American physicist and health researcher. During World War II, she worked on the Manhattan Project at Princeton University and the Los Alamos National Laboratory.
Elda Emma Anderson was born in Green Lake, Wisconsin, on October 5, 1899, to Edwin A. Anderson and his wife, Lena, born in Germany. She was one of three children.
Although she was captivated by numbers at an early age, Anderson sought to become a kindergarten teacher. This would shift to an interest in science later, partially due to the influence of her older sister, who was an assistant chemistry instructor. Although her family had certain lofty expectations for their younger daughter, they all supported her in her academic endeavours.
Anderson earned a Bachelor of Arts (AB) degree from Ripon College in 1922, then a Master of Arts (AM) in physics from the University of Wisconsin in 1924. From 1924 to 1927, she taught at Estherville Junior College in Iowa, where she was the dean of physics, chemistry, and mathematics. In 1929, she became professor of physics at Milwaukee-Downer College (an elite women's college later absorbed into Lawrence University), then head of the physics department in 1934.
In 1941 Anderson completed her Ph.D. at the University of Wisconsin, writing her thesis on "Low energy levels in the atomic spectra Co VII and Ni VIII". Immediately after finishing her Ph.D., Anderson requested time off from her position at Milwaukee-Downer College, to conduct war research related to the Manhattan Project at the Office of Scientific Research and Development at Princeton University.
Not long after, Anderson was recruited to continue her work specifically at Los Alamos Laboratory. At her new location, Anderson studied basic fission parameters, including analyzing the time delays associated with the absorption and emission of neutrons. Such work often entailed working upwards of sixteen hours a day. Among other accomplishments at Los Alamos, Anderson prepared the first sample of pure uranium-235 at the laboratory. While there, she lived in a dormitory, and being older than most of the other residents (she was aged fifty), she was put in charge. She often worked at night, wearing jeans and a plaid shirt – not the usual attire for a woman at the time.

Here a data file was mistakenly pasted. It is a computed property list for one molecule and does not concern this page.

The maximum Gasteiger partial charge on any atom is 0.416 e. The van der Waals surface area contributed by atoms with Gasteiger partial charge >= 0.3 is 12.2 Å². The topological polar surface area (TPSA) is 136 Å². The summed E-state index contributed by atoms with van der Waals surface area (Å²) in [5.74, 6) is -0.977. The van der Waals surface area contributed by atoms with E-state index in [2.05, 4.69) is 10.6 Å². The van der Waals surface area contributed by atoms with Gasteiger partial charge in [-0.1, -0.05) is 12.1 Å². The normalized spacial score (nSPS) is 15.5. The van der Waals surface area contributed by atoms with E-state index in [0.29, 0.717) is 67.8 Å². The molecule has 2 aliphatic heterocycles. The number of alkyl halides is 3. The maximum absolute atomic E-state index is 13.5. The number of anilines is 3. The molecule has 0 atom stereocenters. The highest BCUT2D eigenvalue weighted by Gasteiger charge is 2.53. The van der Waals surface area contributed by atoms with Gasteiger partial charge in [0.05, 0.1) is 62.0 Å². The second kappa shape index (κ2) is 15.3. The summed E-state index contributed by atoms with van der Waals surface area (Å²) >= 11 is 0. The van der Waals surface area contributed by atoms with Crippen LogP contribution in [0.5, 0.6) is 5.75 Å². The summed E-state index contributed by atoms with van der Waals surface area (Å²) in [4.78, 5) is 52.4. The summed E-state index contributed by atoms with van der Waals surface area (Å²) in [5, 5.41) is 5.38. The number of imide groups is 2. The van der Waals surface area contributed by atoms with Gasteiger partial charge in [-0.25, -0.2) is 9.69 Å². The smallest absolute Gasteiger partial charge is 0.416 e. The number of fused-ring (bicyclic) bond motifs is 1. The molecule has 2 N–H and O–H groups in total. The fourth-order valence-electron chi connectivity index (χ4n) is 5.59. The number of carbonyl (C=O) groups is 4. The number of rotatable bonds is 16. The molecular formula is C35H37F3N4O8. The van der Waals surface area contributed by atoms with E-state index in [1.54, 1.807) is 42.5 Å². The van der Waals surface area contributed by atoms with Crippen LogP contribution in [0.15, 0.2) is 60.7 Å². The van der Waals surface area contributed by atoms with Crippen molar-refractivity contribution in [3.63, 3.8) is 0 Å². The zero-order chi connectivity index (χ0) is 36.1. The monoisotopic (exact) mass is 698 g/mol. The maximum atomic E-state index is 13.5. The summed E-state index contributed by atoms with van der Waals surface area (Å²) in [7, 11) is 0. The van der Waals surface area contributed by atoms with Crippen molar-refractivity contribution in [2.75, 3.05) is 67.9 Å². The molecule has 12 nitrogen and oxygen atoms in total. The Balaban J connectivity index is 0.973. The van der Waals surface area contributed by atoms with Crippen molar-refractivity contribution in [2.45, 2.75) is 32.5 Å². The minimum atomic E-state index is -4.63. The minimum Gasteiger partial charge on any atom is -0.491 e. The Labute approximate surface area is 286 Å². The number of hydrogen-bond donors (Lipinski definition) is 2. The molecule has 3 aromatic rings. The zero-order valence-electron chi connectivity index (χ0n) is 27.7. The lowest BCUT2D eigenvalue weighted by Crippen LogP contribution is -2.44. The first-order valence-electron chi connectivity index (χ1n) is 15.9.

Following the war, in 1947, Anderson left Los Alamos and returned to teaching at Milwaukee-Downer College, but her involvement in atomic physics led to an interest in the health effects of radiation. In 1949, she left teaching to begin a career in health physics. At the Health Physics Division of the Oak Ridge National Laboratory in Tennessee, which was only five years old when she joined, she became the first chief of education and training. She spent her career helping to establish the new training program in health physics, teaching and advising graduate fellows in health physics from 1949.
In 1949, Anderson moved to Oak Ridge, Tennessee to become the first chief of education and training in the Health Physics Division of the Oak Ridge National Laboratory. Anderson also worked with faculty members at Vanderbilt University in Nashville, Tennessee, to create a master's degree program in health physics at that institution. In addition, she was responsible for training military personnel, state and federal officers, and university professors who are currently the leaders in health physics.
Outside of necessary obligations, Anderson was also known for helping students with academic and personal problems, lending helpful guidance. In some cases, Anderson was known to have given loans to students and share a drink in troubling times.
Anderson organized the first international course in her field in Stockholm in 1955; she organized similar courses in Belgium in 1957 and Mumbai in 1958. She supported the establishment of the Health Physics Society in 1955, serving as secretary pro tem and then charter secretary, and eventually as president of the Society from 1959 to 1960. In 1960, she established the professional certification agency known as the American Board of Health Physics.
In 1956, Anderson, who never married and had no children, developed leukemia. She died nearly five years later in Oak Ridge, Tennessee, of breast cancer and leukemia, possibly as the result of her work with radioactive materials, on 17 April 1961. Anderson was buried at Green Lake Cemetery in Green Lake, Wisconsin. Dr. Anderson's obituary was well covered in the press and scientific journals. Tributes were written by colleagues and former students.
Anderson is honoured each year at the annual meeting of the Health Physics Society when the Elda E. Anderson Award is presented to a young member of the Society.